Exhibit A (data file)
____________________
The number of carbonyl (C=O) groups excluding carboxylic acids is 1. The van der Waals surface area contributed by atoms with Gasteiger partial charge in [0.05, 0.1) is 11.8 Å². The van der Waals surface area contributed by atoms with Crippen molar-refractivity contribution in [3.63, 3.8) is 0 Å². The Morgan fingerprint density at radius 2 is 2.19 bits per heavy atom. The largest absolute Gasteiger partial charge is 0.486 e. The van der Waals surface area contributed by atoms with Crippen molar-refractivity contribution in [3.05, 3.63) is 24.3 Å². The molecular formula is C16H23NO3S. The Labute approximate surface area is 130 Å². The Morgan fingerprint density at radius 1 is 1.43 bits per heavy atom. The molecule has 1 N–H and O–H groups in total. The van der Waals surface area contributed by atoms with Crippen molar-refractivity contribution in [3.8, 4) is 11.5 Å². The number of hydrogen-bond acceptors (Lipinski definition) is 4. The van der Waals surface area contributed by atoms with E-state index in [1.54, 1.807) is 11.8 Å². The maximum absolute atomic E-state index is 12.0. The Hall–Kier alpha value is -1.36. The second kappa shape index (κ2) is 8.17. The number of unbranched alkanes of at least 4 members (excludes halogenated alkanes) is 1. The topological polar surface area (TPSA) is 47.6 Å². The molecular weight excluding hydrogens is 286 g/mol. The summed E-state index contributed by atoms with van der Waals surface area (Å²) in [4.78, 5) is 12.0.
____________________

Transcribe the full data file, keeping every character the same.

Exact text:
The number of carbonyl (C=O) groups excluding carboxylic acids is 1. The van der Waals surface area contributed by atoms with Gasteiger partial charge in [0.05, 0.1) is 11.8 Å². The van der Waals surface area contributed by atoms with Crippen molar-refractivity contribution in [3.63, 3.8) is 0 Å². The Morgan fingerprint density at radius 2 is 2.19 bits per heavy atom. The largest absolute Gasteiger partial charge is 0.486 e. The van der Waals surface area contributed by atoms with Crippen molar-refractivity contribution in [3.05, 3.63) is 24.3 Å². The molecular formula is C16H23NO3S. The Labute approximate surface area is 130 Å². The Morgan fingerprint density at radius 1 is 1.43 bits per heavy atom. The molecule has 1 N–H and O–H groups in total. The van der Waals surface area contributed by atoms with Crippen molar-refractivity contribution in [3.8, 4) is 11.5 Å². The number of hydrogen-bond acceptors (Lipinski definition) is 4. The van der Waals surface area contributed by atoms with E-state index in [1.54, 1.807) is 11.8 Å². The maximum absolute atomic E-state index is 12.0. The Hall–Kier alpha value is -1.36. The second kappa shape index (κ2) is 8.17. The number of unbranched alkanes of at least 4 members (excludes halogenated alkanes) is 1. The topological polar surface area (TPSA) is 47.6 Å². The molecular weight excluding hydrogens is 286 g/mol. The summed E-state index contributed by atoms with van der Waals surface area (Å²) in [4.78, 5) is 12.0.